By Tim Bolitho-Jones

Artwork for Concrete Jungle by Fusion BombWhen it’s done properly, you can’t go wrong with good honest thrash. Sure, the genre might be a bit overpopulated of late, what with Dust Bolt, Shrapnel, Evil Invaders, Crisix, Angelus Apatrida, Gama Bomb, Desolator, Lost Society, Anihilated and literally hundreds of others jockeying for position alongside the classic ‘80s acts, but nothing hits the spot quite like it. ‘Concrete Jungle’ by Luxembourg four-piece Fusion Bomb is one of those albums. It doesn’t break any new ground or reset the benchmark by any means, but if you just want to wreck your neck muscles to high speed riffage look no further.

This is an album where you won’t need Google to figure out their influences, the Bay Area is stamped all over it. It’s cliched and predictable, but it also rages hard and absolutely slays from start to finish. There’s no ‘Fade To Black’ in their arsenal, it’s all pit-inducing carnage but Fusion Bomb understand that for thrash to work, there has to be at least some variation.

Thus, you get adrenalin-fuelled crossover like ‘TMNA’ alongside more mid-paced numbers like ‘Bird Of Prey.’ The stated mission of each is to get sweaty bodies churning in circles, but they’re done in a slightly different way. Granted, their idea of varied songs ranges from “full throttle” to “not quite full throttle,” but this slight change of pace between the tracks works wonders for the light and shade. ‘Concrete Jungle’ isn’t a head-down sprint to the finish line, it’s confident enough to ease off the pedal occasionally and let the choruses grab you as much as the guitar work.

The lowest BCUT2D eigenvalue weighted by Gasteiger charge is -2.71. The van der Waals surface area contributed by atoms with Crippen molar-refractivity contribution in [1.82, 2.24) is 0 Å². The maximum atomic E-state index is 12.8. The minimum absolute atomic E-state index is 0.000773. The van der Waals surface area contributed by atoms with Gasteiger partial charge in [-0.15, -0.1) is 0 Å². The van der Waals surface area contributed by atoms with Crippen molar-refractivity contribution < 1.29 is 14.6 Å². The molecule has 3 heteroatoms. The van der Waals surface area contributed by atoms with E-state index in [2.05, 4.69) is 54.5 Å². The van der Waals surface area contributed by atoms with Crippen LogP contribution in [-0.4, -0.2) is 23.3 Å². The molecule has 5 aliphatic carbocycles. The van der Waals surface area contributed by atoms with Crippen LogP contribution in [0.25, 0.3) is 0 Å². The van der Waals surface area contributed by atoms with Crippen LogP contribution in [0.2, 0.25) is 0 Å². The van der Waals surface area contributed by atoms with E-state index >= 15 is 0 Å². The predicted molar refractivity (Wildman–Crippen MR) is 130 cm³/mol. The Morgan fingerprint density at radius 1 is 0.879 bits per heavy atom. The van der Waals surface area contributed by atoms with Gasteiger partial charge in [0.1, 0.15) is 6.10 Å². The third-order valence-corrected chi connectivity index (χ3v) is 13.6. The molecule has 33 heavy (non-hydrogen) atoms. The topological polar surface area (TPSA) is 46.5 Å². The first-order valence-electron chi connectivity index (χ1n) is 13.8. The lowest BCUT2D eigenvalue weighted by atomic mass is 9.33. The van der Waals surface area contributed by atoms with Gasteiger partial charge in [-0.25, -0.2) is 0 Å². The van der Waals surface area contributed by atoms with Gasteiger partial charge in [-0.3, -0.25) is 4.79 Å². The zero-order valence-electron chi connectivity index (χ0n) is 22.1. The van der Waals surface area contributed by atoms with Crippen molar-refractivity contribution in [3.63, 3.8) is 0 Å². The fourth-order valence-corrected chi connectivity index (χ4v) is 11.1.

Speaking of which, they’ve got some cracking anthems here. ‘Zest Of Scorn’ is a storming opener and provides a fitting soundtrack to an extended windmill workout, while the title track is an immediate earworm. Inevitably, there’s a song about moshing in here too but while ‘Slam Tornado’ doesn’t win any points for innovation, it’s hard not to be won over by the gang chants and razor-edged power chords.

Clocking in at a lean thirty-six minutes, ‘Concrete Jungle’ doesn’t overstay its welcome either and can easily be digested in one sitting. Fusion Bomb are shamelessly retro and this may hamstring any chance of them breaking into the genre’s upper echelons, but otherwise it’s a perfectly enjoyable ride. It’s also noteworthy that the closing cover-song (by oft-overlooked veterans Excel) is the weakest cut; the newcomers have outshone their heroes. Plus, they sound like they had a terrific time recording this so while Fusion Bomb won’t blow any minds, they might shatter a few eardrums this year.

  • ‘Concrete Jungle’ is out now. You can get your copy HERE.

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